North from the museum, the ground falls steeply away. At the top of the slope, close to the museum, are the bases surviving from of a pair of guns from the Crimea. These had been secured following a proposal by Alderman Hampson who also personally donated a marble statue of Venus. Both statue and cannons have gone, the latter being scrapped in 1940.
Further down the slope, 130m north of the museum, is a levelled platform, the site of the former bandstand erected in 1888 and demolished c 1963. Below this to the west is the site of a shelter erected in 1906.
A long flight of stone steps leads down to the lower part of the park. To the west of the steps, either side of the main terraced cross-walk, the slope is set with rockwork constructed in 1935-6.
The main focus of this northern half of the site is a circular pool surrounded by a network of serpentine paths. The central fountain, only the base of which remains, was donated by the workers of the India Mill. To the south-east is a raised area, the site of the former aviary. Originally a cookhouse, this building stood at the corner of Rostron's Brow in Stockport's Market Place. It was moved to the park in 1885 and converted into an aviary. It burnt down in 1948. The conservatory, erected by the Free Gardeners Society to the north of the pool, has also now gone.
North of the pool is a circular garden, added in the late C19, enclosed with a holly hedge. To the north of the garden, on the northern boundary, stands a shelter constructed in 1906, the row of plane trees along this boundary also having been planted around this date.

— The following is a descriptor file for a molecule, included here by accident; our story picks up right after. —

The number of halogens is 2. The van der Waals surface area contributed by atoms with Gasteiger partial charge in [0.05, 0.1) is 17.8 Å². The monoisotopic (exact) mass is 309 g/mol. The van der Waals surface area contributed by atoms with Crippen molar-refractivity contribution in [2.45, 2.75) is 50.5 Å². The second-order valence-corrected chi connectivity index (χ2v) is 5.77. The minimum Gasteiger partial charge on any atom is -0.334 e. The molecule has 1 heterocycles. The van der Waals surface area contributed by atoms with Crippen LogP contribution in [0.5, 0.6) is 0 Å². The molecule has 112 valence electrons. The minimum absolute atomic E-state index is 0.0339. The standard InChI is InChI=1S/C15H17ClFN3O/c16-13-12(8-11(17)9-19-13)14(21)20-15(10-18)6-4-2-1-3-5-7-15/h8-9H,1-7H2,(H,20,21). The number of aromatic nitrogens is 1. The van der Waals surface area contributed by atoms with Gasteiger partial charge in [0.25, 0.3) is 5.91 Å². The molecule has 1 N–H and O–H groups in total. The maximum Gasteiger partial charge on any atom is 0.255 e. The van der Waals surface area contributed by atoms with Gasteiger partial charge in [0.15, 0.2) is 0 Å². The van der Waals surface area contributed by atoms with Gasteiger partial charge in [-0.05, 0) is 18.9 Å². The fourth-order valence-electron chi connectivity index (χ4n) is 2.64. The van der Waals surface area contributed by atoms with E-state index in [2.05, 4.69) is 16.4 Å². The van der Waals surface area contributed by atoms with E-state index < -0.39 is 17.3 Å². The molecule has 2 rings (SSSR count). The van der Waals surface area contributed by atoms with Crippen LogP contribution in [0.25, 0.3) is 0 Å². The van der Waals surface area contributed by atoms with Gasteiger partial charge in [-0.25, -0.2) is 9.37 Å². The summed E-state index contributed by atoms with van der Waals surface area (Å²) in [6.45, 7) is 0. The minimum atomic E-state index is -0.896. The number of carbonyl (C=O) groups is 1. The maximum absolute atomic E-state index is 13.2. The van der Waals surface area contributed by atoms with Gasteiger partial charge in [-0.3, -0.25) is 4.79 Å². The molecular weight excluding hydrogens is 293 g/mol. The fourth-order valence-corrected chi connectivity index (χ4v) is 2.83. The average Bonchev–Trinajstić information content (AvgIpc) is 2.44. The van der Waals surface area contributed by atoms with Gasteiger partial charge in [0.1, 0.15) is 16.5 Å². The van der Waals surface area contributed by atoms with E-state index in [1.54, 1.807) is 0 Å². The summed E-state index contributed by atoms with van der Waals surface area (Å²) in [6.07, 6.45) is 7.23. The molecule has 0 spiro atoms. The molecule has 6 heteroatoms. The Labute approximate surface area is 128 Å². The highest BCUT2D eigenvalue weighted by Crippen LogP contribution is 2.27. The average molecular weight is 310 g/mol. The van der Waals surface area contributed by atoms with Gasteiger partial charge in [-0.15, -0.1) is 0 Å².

The eastern side of the north part of the park was originally occupied by an area of walks north of an oval bowling green. This arrangement was replaced by two recreation grounds, then, in the first decade of the C20, a set of glasshouses was put in (demolished 1950s-60s). By the 1930s the area had been separated off for use as a local authority nursery and remains (1990s) in use as a depot.
Royle's Lane, reputedly a Roman Road, passed through the park area, just to the west of the present museum, its line being partly reflected in the path layout.
Special Supplement for Vernon Park Jubilee, Stockport Advertiser, 25 Sept 1908
F Harry, Vernon Park, Woodbank Park and Stockport Museum (1970)
R Hampson, Vernon Park- Stockport (booklet 1994)
Fact Sheets, (Heritage Protection Society 1994)
Postcard collection, notices, posters (Stockport Museum)
Newspaper cuttings, photograph collection, site survey, and printed sources (Local Heritage Library)
OS 25" to 1 mile: 1st edition published 1872-5
2nd edition published 1898
3rd edition published 1910
OS 5' to 1 mile: 1st edition published 1851
Description written: February 1999
Register Inspector: CB
Edited: April 1999